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While I was away for a few days last week, two major U.S. government reports came out both giving off conflicting signals on on whether the economy has started to return to normal in critical ways as the CCP Virus subsides and reopening, along with consequent changes in consumer behavior, proceed.

The monthly trade figures (for April) showed a sequential decline, following a record surge, in America’s chronically huge gap between exports and much larger amounts of imports. Moreover the monthly drop took place as economic growth sped along at unusual rates after being shut down by government mandates and consumer caution. So maybe they’re an early sign that a return to immediate pre-virus conditions has begun?

Or is their most important message that these deficits, and especially the import levels, are still hovering near all-time highs in (the most widely followed) pre-inflation terms even though the economy as of the latest (first quarter) numbers is still a bit smaller in (the most widely followed) inflation-adjusted terms than during the last full pre-pandemic quarter (the fourth quarter of 2019)?

Indeed, the deficits are gargantuan even though President Biden has left former President Trump’s substantial tariffs on metals and goods from China practically untouched. 

The monthly inflation numbers (for May) are similarly confusing. They revealed that consumer prices (just one inflation measure published by Washington, but an important one) rose by 4.93 percent in seasonally adjusted terms. That was their fastest annual pace since September, 2008’s 4.95 percent. Surely, as widely claimed (including by the Federal Reserve, which wields so much influence over the economy, this upswing stems from a combination of bottlenecks resulting from (1) the sudden, widespread reopening; (2) the unusually low overall inflation numbers generated a year ago, when the economy was near the depths of its viruts- and shutdown-induced slump; and (3) the immense dose of stimulus injected into the economy by both elected politicians and the unelected Fed.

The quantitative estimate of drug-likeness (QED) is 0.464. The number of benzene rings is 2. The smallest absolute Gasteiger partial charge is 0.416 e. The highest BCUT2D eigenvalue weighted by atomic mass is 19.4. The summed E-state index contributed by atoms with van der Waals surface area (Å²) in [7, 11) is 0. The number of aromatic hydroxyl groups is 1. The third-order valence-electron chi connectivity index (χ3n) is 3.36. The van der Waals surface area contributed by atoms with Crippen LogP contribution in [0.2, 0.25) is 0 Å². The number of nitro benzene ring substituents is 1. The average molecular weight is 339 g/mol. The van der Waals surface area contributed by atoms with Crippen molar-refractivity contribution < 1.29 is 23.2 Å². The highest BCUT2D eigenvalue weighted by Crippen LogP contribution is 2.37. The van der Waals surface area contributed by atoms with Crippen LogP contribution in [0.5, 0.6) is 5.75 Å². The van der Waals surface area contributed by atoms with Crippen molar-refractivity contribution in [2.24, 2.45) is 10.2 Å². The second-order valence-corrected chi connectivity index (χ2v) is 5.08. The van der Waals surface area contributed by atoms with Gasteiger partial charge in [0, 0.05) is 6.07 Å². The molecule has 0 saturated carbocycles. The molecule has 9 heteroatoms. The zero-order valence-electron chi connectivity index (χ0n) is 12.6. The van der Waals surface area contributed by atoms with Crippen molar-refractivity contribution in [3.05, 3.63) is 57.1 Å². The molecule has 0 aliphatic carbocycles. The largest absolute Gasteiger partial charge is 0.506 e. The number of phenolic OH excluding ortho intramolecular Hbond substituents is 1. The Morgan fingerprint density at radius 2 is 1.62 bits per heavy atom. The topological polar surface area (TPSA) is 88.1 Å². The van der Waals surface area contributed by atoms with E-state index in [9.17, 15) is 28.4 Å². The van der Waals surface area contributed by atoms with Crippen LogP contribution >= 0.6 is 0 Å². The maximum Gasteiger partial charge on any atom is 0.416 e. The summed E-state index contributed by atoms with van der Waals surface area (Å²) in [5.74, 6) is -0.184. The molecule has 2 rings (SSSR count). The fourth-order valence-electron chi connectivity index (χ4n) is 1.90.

At the same time, the Fed has told us that its stimulus isn’t ending anytime soon, and although the Biden administration and Congressional Democrats are displaying some cold feet about approving more such levels of economic fuel (e.g., in the form of outlays on infrastructure, and a wide variety of income supports and enhanced unemployment benefits), it’s difficult to imagine that most or even much of this spending will actually be withdrawn even once a post-virus recovery is an indisputable reality.

But the biggest surprise of all: Despite the economy-wide inflation pressures, and by-now-routine claims that employers are dealing with nearly crippling labor shortages, wages overall adjusted for inflation keep going down.

Compounding the confusion over whatever conclusions can legitimately be drawn from these two reports: They cover two different months.